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Translation and Meaning

New Series, Vol. 1

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Edited By Barbara Lewandowska-Tomaszczyk, Marcel Thelen, Gys-Walt van Egdom, Dirk Verbeeck and Łukasz Bogucki

This book contains a selection of articles on new developments in translation and interpreting studies. It offers a wealth of new and innovative approaches to the didactics of translation and interpreting that may well change the way in which translators and interpreters are trained. They include such issues of current debate as assessment methods and criteria, assessment of competences, graduate employability, placements, skills labs, the perceived skills gap between training and profession, the teaching of terminology, and curriculum design. The authors are experts in their fields from renowned universities in Europe, Africa and North-America. The book will be an indispensable help for trainers and researchers, but may also be of interest to translators and interpreters.
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On “General” and Specialised Texts in the Translation Training Programme: Conjectures, Assumptions, Refutations and Implications

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Abstract: Some painstaking attempts have been made to redirect the linguistic currents in Translation Studies. In one of his studies, Jean Delisle prevents linguistic theory from passing over into silence. In L’Analyse du discours comme méthode de traduction (1980/1984), he spins a thread for the inquiry into the usefulness of Critical Discourse Analysis (henceforth CDA) in translation training. In his study, he tears down the strongholds of the linguistic turn and introduces the inevitable notion of “context”. Considering that, without exception, source texts as well as target texts are inextricably enmeshed in the cobweb of socio-cultural contexts, Delisle advises teachers and institutes to critically assess the texts that are (to be) subjected to interpretation or/and translation in the context of translation training. According to him, teachers should stick to “general pragmatic texts” in the initial phases of formation; they can be readily interpreted by students and allow the problems most proper to translation to take centre of stage. Thirty years later, this view is still widely shared: in most translation programmes, not only of vocational schools but also of academic institutions, specialised texts are introduced only in the final year of the BA-programme or even in the MA-year.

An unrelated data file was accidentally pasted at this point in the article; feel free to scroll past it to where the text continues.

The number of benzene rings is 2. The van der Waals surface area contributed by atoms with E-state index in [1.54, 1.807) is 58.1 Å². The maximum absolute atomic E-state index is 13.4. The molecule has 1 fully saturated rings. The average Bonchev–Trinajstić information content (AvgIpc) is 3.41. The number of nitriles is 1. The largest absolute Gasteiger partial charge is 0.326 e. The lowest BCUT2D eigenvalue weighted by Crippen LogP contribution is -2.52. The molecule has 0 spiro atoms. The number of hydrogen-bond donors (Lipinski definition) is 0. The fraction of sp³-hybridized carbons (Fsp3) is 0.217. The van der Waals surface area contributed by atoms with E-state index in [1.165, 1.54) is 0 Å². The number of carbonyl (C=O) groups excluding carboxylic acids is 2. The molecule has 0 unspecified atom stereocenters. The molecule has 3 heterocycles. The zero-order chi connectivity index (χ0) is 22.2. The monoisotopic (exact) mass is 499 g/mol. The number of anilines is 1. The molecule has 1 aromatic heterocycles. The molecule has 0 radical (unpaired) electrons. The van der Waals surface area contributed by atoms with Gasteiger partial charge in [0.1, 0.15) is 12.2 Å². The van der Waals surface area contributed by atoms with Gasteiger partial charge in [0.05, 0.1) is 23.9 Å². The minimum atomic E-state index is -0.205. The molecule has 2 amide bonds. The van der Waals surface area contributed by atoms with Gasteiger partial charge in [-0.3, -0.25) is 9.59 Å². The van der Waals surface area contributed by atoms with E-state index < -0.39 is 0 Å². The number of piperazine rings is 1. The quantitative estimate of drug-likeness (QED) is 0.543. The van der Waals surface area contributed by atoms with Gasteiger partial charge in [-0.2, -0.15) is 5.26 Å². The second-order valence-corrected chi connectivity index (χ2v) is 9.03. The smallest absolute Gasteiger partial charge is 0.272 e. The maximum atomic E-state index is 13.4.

In this contribution, we will return to the assumptions that lie at the basis of a shared belief in the purposefulness of using general texts and we will try to cast new light on text selection procedures in translation training. We will do so in the company...

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